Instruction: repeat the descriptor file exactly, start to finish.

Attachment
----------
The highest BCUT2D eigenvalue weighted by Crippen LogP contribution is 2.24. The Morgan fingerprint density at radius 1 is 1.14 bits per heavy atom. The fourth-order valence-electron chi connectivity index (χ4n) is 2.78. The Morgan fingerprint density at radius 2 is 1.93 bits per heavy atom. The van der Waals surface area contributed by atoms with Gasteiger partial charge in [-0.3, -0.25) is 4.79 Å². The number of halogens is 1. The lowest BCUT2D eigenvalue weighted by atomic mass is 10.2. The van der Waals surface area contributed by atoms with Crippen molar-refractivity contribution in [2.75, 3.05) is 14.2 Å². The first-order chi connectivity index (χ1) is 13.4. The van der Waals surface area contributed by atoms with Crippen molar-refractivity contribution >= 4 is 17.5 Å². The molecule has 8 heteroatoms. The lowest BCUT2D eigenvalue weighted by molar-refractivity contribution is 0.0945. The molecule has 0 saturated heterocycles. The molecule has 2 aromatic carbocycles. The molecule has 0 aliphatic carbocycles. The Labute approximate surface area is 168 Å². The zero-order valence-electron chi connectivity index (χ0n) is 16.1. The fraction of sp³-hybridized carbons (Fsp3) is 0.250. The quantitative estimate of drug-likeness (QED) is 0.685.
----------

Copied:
The highest BCUT2D eigenvalue weighted by Crippen LogP contribution is 2.24. The Morgan fingerprint density at radius 1 is 1.14 bits per heavy atom. The fourth-order valence-electron chi connectivity index (χ4n) is 2.78. The Morgan fingerprint density at radius 2 is 1.93 bits per heavy atom. The van der Waals surface area contributed by atoms with Gasteiger partial charge in [-0.3, -0.25) is 4.79 Å². The number of halogens is 1. The lowest BCUT2D eigenvalue weighted by atomic mass is 10.2. The van der Waals surface area contributed by atoms with Crippen molar-refractivity contribution in [2.75, 3.05) is 14.2 Å². The first-order chi connectivity index (χ1) is 13.4. The van der Waals surface area contributed by atoms with Crippen molar-refractivity contribution >= 4 is 17.5 Å². The molecule has 8 heteroatoms. The lowest BCUT2D eigenvalue weighted by molar-refractivity contribution is 0.0945. The molecule has 0 saturated heterocycles. The molecule has 2 aromatic carbocycles. The molecule has 0 aliphatic carbocycles. The Labute approximate surface area is 168 Å². The zero-order valence-electron chi connectivity index (χ0n) is 16.1. The fraction of sp³-hybridized carbons (Fsp3) is 0.250. The quantitative estimate of drug-likeness (QED) is 0.685.